Cons:  It was not particularly relaxing reading all the details of the many days at sea.  I do hope I never suffer from trench foot.

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Finding Langston by Lesa Cline-Ransom

Published by Holiday House

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Summary:  There’s nothing good about Chicago, as far as Langston is concerned.  It’s 1946, and after the death of his mother, his father has decided to move north, happy to get a job in a paper factory and leave behind his sharecropping days in Alabama.  But Langston is picked on at school for being “country” and misses his mother and old home terribly.  Trying to avoid a bully one day, Langston gets lost and finds himself at the George Cleveland Hall Library.  His experience of libraries is that they’re for white folks only, so he’s surprised to learn that not only are other black people going inside, but that the library celebrates African-American culture. Quite by accident, he finds a book by his namesake, Langston Hughes, and discovers a writer who expresses much of his own longing for home.  Gradually, the younger Langston learns how he got his name and that his mother was connected to poetry and Langston Hughes as well. The library changes everything, and by the end of the story, young Langston and his father are beginning to create a new life for themselves in Chicago. Includes an author’s note with more information about the Chicago Black Renaissance and the Hall Library.  112 pages; grades 3-7.

Pros:  This brief gem would make a perfect introduction to historical fiction.  Each character has been created with sympathy and insight, and the reader will learn about post-World War II Chicago along with Langston.  There’s also enough of Langston Hughes’s poetry included to make this a good jumping-off place for further exploration.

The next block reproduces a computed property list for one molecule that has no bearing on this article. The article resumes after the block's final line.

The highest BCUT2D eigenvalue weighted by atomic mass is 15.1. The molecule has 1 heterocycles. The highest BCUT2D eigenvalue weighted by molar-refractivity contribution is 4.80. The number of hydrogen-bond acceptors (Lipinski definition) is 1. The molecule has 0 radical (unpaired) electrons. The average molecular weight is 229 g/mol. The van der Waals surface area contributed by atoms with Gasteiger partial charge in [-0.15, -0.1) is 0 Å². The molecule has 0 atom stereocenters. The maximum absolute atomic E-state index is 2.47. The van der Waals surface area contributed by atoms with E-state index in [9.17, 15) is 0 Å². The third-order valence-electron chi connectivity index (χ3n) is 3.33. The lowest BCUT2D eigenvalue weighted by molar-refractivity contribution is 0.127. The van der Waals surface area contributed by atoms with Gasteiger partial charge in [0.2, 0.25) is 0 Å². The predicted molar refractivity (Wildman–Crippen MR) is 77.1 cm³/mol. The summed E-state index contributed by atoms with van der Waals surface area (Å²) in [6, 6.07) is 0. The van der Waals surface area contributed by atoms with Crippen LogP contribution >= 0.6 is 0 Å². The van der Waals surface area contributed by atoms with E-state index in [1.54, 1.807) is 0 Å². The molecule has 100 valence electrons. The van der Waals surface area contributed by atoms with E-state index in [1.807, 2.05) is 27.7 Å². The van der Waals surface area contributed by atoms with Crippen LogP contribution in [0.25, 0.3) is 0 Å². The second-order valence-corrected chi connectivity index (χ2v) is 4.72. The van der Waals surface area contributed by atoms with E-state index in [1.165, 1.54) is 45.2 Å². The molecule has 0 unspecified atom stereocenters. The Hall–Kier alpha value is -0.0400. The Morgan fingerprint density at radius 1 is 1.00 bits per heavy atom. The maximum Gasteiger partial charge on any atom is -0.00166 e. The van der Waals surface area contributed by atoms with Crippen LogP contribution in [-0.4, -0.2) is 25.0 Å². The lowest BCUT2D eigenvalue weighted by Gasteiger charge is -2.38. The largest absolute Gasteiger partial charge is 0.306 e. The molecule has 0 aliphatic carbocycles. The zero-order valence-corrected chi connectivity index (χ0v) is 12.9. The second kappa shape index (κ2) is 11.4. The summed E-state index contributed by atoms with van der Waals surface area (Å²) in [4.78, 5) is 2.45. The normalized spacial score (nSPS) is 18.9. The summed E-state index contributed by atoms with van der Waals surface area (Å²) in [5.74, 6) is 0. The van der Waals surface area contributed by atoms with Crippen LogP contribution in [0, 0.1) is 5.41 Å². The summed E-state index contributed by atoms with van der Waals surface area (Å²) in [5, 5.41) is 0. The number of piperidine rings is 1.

Cons:  A little more back matter about Hughes and the full text of some of the poems quoted in the story would have been a nice addition.

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The Mad Wolf’s Daughter by Diane Magras

Published by Kathy Dawson Books

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Summary:  Drest has lived happily with her father, Grimbol (a.k.a. Mad Wolf) and her older brothers all her life.  She knows they are a war band who often go off to fight, yet she has been sheltered from knowing that ferocious and violent side of their lives. When they are all taken captive and carried away in a ship, it’s up to her to rescue them.  She finds a wounded knight from the raiding party, and takes him as her captive to help her find the way to the castle where her family members are prisoners. The journey is full of dangerous adventures, but Drest discovers a courage and tenacity she never knew she had.  She also hears stories of atrocities committed by her father and brothers and has to reconcile those with the loving men she has grown up with. There’s a happy ending, but also enough loose ends for a sequel, The Hunt for the Mad Wolf’s Daughter, which is due out next March.  288 pages; grades 4-7.

Pros:  Readers will keep turning the pages to read about Drest’s adventures, and in the process, learn more about 13th century Scotland.

Cons:  Don’t be surprised if readers start flinging medieval Scottish insults at each other, e.g., “You crab-headed squid gut” or “You rot-headed prickle fish”.

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The Titanic (Survival Tails, Book 1) by Katrina Charman

Published by Little Brown Books for Young Readers